William Edgar and K. Scott Oliphint – An Introduction to the Thought of Alvin Plantinga

Meet Alvin Plantinga

Alvin Plantinga was born in Ann Arbor, Michigan. Raised in the Christian Reformed Church, he has theological roots in the Dutch Reformed tradition. As the son of a philosophy and psychology professor, Plantinga evidenced a knack for and interest in philosophy early on.1

Plantinga studied philosophy at Harvard, Calvin College, the University of Michigan, and Yale, earning his PhD from Yale in 1957. Throughout his prolific career, Plantinga spent the majority of his years teaching, first, at Calvin College for nineteen years, then, until his recent retirement, at Notre Dame University. It would not be an overstatement to say that virtually all matters metaphysical and epistemological must address much of Plantinga’s own work. His Nature of Necessity did much to further discussions of modality in metaphysics, and his most recent work in epistemology, the roots of which began early in his career, have stimulated a multitude of developments and critiques in philosophical and theological circles.

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Book Review – Forensic Faith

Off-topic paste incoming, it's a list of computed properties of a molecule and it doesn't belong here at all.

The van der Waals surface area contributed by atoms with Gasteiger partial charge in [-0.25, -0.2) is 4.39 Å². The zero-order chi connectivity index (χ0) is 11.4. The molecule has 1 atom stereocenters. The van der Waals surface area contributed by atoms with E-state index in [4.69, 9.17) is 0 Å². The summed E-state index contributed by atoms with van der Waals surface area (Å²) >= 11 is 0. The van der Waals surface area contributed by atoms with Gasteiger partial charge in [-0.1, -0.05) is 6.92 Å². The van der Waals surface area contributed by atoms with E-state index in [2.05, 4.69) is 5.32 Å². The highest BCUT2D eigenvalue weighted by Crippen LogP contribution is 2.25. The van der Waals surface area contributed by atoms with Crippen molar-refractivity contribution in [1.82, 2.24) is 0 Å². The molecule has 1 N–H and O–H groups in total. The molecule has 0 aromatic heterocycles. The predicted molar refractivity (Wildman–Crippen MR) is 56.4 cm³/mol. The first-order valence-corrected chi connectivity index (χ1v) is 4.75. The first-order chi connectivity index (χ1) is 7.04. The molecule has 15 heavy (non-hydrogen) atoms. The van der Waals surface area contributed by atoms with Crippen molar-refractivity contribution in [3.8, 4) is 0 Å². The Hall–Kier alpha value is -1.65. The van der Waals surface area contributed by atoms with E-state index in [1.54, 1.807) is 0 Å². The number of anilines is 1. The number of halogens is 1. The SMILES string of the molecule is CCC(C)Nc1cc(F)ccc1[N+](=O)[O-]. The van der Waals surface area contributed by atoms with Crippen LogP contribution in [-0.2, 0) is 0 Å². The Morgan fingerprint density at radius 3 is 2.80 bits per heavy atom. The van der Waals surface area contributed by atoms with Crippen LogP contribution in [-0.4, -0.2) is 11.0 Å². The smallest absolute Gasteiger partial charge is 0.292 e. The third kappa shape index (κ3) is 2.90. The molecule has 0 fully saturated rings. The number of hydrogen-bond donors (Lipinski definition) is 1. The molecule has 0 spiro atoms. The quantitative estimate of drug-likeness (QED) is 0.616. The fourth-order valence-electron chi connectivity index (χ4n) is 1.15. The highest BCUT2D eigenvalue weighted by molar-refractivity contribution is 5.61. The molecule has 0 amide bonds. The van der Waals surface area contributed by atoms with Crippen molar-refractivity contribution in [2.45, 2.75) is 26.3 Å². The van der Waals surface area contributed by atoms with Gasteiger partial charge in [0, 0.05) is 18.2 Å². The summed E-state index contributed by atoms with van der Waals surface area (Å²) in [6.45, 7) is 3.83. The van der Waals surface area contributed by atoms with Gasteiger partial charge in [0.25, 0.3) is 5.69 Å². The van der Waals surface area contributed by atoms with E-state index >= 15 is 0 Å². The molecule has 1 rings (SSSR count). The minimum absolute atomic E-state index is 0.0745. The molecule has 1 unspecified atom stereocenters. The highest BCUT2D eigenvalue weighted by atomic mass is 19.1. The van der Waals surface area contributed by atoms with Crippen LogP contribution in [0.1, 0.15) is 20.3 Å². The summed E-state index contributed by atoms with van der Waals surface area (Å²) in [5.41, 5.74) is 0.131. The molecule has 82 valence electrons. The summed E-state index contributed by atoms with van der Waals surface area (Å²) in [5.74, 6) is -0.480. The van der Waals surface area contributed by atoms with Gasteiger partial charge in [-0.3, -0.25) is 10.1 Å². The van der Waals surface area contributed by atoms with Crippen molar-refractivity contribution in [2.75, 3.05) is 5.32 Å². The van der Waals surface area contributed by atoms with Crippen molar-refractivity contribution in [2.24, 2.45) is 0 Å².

Believers are commanded in 1 Peter 3:15 to always be ready to “to make a defense to anyone who asks you for a reason for the hope that is in you.” Being able to provide such a defense requires the believer to have a functional understanding of the faith in which they have placed their hope. Part of this effort involves the practice of apologetics. Moreover, developing a good apologetic for the faith includes utilizing the vast amount of evidence available in support of the faith. Having valuable tools on hand which outline in a helpful manner this fount of evidence is also essential.

It can be argued that approaching the evidence for the validity of the faith from the perspective of an investigator is a tremendous method for not only exploring the truth, but also for ensuring all the relevant facts are explored thoroughly with little doubt left in the end as to what is true. It is this methodology which is employed by J. Warner Wallace in his latest book aptly titled Forensic Faith.

For those not familiar with Wallace’s previous works or his journey to faith in Jesus, he was a former atheist who spent a career as a cold-case homicide detective. This career developed in him a keen understanding of how to identify, review, and parse evidence, in particular in homicide cases where the evidential trail had become thin. This investigative background was part of his investigation of Christianity and which led to his embracing of the merits of the faith.